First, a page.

Commentary

May 30, 2013

His kind is that good

Paula Spooner
81st Medical Operations Squadron family advocacy outreach manager

KEESLER AIR FORCE BASE, Miss. – The national news has been quite captivating lately. I’m referring to that astounding discovery of three young women – missing 10 years — in an otherwise ordinary Cleveland suburb. Because abductions don’t often result in such a positive outcome, this particular story was pretty wonderful.

I just can’t help pointing out that this situation, in particular, provides all of us an outstanding opportunity to learn a very valuable lesson.

Consider the comments made by Charles Ramsey, the next door neighbor who helped facilitate the escape of the three women. He described moving into the neighborhood a year before and befriending Ariel Castro, the man who kidnapped and held the women captive for all those years.

When Ramsey was interviewed by investigators, he said, “He was a fun guy. I mean, parents trusted him. He talked to parents. He was just a regular guy on the street. He put on that great mask that everyone thought he was a good guy.”

Later, Ramsey was interviewed for a segment on “Good Morning America.” He responded to the talk show host’s questions in his now-familiar humble, self-deprecating style. When asked whether he had noticed anything unusual in his neighbor’s behavior over the course of the past year, he admitted he hadn’t. He paused, then stated, “Either I’m that stupid or his kind is that good.”

Or his kind is that good.

Ramsey’s comment, in fact, is frighteningly accurate. Castro’s kind is that good. They feel safe, ordinary, even kind. They can be charismatic and genuine and charming. They appear to be the kind of people that you would trust with your car, your house, and yes – even your kids. These are the very traits that make “his kind” so dangerous.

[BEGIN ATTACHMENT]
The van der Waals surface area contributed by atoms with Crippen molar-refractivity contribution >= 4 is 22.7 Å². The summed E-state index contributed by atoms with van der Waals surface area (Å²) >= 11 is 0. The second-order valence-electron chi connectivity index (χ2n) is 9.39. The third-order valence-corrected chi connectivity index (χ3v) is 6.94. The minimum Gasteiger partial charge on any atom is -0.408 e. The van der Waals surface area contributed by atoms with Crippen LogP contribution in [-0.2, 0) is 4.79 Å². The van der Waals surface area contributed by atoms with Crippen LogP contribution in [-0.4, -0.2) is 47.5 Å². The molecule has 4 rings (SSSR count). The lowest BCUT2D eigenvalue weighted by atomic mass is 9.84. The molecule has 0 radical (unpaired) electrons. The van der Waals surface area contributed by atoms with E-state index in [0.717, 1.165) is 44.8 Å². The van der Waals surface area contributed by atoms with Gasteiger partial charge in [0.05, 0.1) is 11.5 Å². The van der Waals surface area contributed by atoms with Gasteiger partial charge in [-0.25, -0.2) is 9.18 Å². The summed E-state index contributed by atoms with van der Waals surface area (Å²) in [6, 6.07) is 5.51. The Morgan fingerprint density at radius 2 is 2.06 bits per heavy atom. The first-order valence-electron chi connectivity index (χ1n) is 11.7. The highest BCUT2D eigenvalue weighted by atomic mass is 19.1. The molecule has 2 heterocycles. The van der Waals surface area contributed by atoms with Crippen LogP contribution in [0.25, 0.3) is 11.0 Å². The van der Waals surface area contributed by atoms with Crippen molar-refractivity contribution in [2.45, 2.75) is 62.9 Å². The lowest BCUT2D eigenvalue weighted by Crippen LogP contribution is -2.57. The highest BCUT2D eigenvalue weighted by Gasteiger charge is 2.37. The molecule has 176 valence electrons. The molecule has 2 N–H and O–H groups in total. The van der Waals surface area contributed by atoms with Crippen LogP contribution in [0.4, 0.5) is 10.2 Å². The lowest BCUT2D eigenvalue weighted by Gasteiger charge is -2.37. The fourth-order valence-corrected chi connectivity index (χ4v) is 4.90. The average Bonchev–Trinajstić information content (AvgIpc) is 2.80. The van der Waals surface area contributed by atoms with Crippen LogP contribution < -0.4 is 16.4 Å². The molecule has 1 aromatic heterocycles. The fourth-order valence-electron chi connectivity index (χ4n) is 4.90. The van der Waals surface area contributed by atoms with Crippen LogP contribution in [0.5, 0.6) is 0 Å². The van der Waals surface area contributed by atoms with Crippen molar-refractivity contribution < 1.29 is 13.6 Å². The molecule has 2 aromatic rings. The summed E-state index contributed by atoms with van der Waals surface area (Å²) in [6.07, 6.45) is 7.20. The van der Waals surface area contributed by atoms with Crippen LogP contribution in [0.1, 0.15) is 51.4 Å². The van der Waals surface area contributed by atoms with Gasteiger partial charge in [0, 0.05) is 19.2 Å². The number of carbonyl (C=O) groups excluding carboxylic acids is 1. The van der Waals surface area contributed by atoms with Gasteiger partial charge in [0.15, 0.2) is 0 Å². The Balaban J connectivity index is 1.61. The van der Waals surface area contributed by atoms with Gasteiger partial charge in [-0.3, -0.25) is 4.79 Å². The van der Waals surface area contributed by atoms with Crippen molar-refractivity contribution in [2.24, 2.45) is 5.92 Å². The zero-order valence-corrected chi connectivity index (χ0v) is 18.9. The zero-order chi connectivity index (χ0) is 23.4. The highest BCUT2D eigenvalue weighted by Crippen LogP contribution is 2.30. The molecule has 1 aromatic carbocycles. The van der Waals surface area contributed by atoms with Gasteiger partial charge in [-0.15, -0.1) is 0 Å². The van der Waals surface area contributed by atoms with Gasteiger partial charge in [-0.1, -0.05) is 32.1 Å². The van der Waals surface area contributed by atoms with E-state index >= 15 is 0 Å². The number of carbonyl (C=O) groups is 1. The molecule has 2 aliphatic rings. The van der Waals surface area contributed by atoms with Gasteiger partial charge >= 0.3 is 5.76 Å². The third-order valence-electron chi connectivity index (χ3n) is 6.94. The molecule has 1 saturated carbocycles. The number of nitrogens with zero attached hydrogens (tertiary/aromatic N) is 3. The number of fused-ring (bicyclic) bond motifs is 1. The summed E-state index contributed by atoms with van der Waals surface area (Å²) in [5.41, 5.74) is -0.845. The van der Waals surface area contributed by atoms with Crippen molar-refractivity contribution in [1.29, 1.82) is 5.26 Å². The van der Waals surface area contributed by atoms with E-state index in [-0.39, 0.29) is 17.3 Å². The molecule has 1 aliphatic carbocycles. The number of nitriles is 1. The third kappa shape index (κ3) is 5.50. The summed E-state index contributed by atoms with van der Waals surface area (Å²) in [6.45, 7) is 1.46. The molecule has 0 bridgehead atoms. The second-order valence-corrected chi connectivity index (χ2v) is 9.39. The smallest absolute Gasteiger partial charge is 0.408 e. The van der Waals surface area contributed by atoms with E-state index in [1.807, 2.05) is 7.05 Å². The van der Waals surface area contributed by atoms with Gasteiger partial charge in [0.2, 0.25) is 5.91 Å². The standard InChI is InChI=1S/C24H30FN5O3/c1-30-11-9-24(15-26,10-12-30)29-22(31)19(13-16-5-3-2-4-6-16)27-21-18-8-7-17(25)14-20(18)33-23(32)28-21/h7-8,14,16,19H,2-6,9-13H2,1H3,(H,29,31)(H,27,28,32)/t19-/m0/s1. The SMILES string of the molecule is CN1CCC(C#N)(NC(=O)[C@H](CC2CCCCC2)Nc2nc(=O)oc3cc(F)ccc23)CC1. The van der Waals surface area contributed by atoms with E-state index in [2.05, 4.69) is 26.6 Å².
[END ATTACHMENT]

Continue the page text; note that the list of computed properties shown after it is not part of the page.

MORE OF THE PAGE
As leaders it is critical to understand that you cannot pick out these people when you meet them. I can guarantee that there are some of you reading this right now, saying to yourself… “Maybe most people can’t, but I can. My gut never fails me. I can always tell when one of my Airmen is lying to me.”

If this sounds like you, be very careful. The folks who stand to perpetrate the most damage often look the best. They are smooth, pleasant, polite and don’t make waves. They blend in. We like them, usually a lot. So, if and when you should look further into a concern about an Airman, don’t allow that person’s stellar work performance, engaging charm, reassurances, regular church attendance, volunteer work, direct eye contact, number of friends, poise under pressure and so on divert you from what you need to do.




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(U.S. Air Force photo/Senior Airman Brett Clashman)

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